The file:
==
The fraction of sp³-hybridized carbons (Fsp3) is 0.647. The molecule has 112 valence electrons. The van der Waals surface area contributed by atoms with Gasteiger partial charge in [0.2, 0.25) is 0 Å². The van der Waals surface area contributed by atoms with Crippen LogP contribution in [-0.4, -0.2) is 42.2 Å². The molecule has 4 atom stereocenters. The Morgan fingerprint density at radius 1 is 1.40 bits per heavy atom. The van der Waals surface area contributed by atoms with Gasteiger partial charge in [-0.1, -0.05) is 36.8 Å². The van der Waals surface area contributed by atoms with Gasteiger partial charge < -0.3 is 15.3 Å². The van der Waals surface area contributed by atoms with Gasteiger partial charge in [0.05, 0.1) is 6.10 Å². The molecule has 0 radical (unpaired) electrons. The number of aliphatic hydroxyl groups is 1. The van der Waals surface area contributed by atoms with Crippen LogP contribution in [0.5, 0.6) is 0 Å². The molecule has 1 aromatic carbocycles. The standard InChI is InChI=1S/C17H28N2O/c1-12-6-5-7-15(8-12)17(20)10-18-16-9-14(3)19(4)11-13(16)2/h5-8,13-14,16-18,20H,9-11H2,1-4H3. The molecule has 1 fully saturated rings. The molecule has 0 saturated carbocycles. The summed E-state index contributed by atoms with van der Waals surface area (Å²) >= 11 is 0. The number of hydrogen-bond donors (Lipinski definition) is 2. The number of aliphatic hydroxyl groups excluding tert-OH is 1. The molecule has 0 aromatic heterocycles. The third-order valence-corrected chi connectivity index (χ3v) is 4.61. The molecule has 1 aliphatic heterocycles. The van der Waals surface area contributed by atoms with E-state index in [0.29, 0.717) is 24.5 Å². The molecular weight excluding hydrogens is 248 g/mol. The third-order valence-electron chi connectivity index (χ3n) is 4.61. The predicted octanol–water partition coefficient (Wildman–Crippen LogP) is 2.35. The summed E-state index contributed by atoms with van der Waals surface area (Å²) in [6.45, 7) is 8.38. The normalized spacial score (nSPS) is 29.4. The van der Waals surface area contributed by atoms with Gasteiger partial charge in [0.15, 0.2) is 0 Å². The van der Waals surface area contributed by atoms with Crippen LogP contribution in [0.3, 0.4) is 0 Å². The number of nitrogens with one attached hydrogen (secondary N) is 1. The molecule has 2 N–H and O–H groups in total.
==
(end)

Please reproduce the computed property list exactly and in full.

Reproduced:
The fraction of sp³-hybridized carbons (Fsp3) is 0.647. The molecule has 112 valence electrons. The van der Waals surface area contributed by atoms with Gasteiger partial charge in [0.2, 0.25) is 0 Å². The van der Waals surface area contributed by atoms with Crippen LogP contribution in [-0.4, -0.2) is 42.2 Å². The molecule has 4 atom stereocenters. The Morgan fingerprint density at radius 1 is 1.40 bits per heavy atom. The van der Waals surface area contributed by atoms with Gasteiger partial charge in [-0.1, -0.05) is 36.8 Å². The van der Waals surface area contributed by atoms with Gasteiger partial charge < -0.3 is 15.3 Å². The van der Waals surface area contributed by atoms with Gasteiger partial charge in [0.05, 0.1) is 6.10 Å². The molecule has 0 radical (unpaired) electrons. The number of aliphatic hydroxyl groups is 1. The van der Waals surface area contributed by atoms with Crippen LogP contribution in [0.5, 0.6) is 0 Å². The molecule has 1 aromatic carbocycles. The standard InChI is InChI=1S/C17H28N2O/c1-12-6-5-7-15(8-12)17(20)10-18-16-9-14(3)19(4)11-13(16)2/h5-8,13-14,16-18,20H,9-11H2,1-4H3. The molecule has 1 fully saturated rings. The molecule has 0 saturated carbocycles. The summed E-state index contributed by atoms with van der Waals surface area (Å²) >= 11 is 0. The number of hydrogen-bond donors (Lipinski definition) is 2. The number of aliphatic hydroxyl groups excluding tert-OH is 1. The molecule has 0 aromatic heterocycles. The third-order valence-corrected chi connectivity index (χ3v) is 4.61. The molecule has 1 aliphatic heterocycles. The van der Waals surface area contributed by atoms with E-state index in [0.29, 0.717) is 24.5 Å². The molecular weight excluding hydrogens is 248 g/mol. The third-order valence-electron chi connectivity index (χ3n) is 4.61. The predicted octanol–water partition coefficient (Wildman–Crippen LogP) is 2.35. The summed E-state index contributed by atoms with van der Waals surface area (Å²) in [6.45, 7) is 8.38. The normalized spacial score (nSPS) is 29.4. The van der Waals surface area contributed by atoms with Gasteiger partial charge in [0.15, 0.2) is 0 Å². The van der Waals surface area contributed by atoms with Crippen LogP contribution in [0.3, 0.4) is 0 Å². The number of nitrogens with one attached hydrogen (secondary N) is 1. The molecule has 2 N–H and O–H groups in total.